Tracks for practicing the class material:
Rie Payaso is a wonderfully exciting tango. It's both playful and upbeat, but as so often in tango; lyrically it's telling quite a somber story. Written by Virgilio Carmona & Emilio Luis Ramon Falero in 1929, the song is based around the character Canio from the 1892 Italian opera "Pagliacci" (Clowns) by Ruggero Leoncavallo.
I started thinking about tango lyrics when one of my teachers told me about one of his performances; he explained how his partner (who wasn’t a native Spanish speaker, he emphasized), didn’t listen to the lyrics and ended up smiling hugely through the depressingly sad song they were dancing to. My teacher described this as an example of how we need to understand the lyrics to fully understand the song, because even songs that sound happy and upbeat could be sending a different message entirely.
In 1937, Aníbal Troilo's orchestra debuted with Francisco Fiorentino as the singer. Troilo was a large man and had the nickname "Pichuco." He was an innovator and kept pushing tango into new areas especially once he hired a young bandoneon player named Astor Piazzolla and made him arranger for his orchestra.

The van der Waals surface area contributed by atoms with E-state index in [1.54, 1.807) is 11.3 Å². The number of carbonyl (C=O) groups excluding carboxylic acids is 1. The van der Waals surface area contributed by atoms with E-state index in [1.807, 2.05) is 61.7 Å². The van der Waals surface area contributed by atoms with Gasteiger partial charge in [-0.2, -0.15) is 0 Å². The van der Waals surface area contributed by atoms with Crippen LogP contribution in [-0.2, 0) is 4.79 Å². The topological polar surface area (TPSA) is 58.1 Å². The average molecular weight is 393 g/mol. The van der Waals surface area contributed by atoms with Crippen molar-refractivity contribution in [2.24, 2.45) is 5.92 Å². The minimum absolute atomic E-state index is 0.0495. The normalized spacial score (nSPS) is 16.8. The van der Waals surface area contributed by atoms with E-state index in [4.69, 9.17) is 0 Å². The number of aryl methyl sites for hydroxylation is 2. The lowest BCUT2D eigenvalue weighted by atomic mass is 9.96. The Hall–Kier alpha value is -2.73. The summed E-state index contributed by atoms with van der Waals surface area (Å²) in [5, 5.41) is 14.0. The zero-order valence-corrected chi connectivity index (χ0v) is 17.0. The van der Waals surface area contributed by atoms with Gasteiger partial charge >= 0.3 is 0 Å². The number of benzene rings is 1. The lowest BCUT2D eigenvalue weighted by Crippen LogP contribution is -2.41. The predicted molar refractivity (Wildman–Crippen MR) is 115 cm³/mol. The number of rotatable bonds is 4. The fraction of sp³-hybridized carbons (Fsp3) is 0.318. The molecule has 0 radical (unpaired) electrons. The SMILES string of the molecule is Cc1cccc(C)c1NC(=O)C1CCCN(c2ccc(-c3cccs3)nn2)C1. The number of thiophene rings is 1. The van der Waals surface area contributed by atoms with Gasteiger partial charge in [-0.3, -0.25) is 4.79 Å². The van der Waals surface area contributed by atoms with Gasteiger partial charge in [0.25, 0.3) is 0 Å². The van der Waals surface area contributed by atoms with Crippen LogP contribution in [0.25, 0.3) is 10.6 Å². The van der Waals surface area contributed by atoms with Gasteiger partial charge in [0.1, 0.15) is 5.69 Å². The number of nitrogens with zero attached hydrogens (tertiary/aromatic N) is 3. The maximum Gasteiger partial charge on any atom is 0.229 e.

Born in Uruguay in 1888 to impoverished Italian immigrants, at the age of 10 his family emigrated to Buenos Aires. Bursting with musicality, he made his first violin out of wood and the remains of an oil can. Canaro proceeds to teach himself to play this bizarre instrument.
Canaro went on to become one of the driving factors in the creation of the wildly successful Buenos Aires based Tango Music Industry of the Golden Era of Tango. Canaro earned a place as a national icon of wealth and prosperity, along with the inevitably associated greed.
Juan D'Arienzo's career spanned over 5 decades and one of his earliest and most often recorded tango is Nada Mas. The 1939 recording was one of the first tangos of D’Arienzo- Echagüe, this version has very little singing and the orchestra is the main attraction. This balance changed later when the singer was the principal element and the orchestra became less important.
Juan D'Arienzo was in many ways the engine that drove the Golden Age - by virtue of his orchestra filling the dance halls. His beat, his sound and his musicians were just amazing. When he arrived in the latter 1930's, he infused a whole new life and energy into Tango.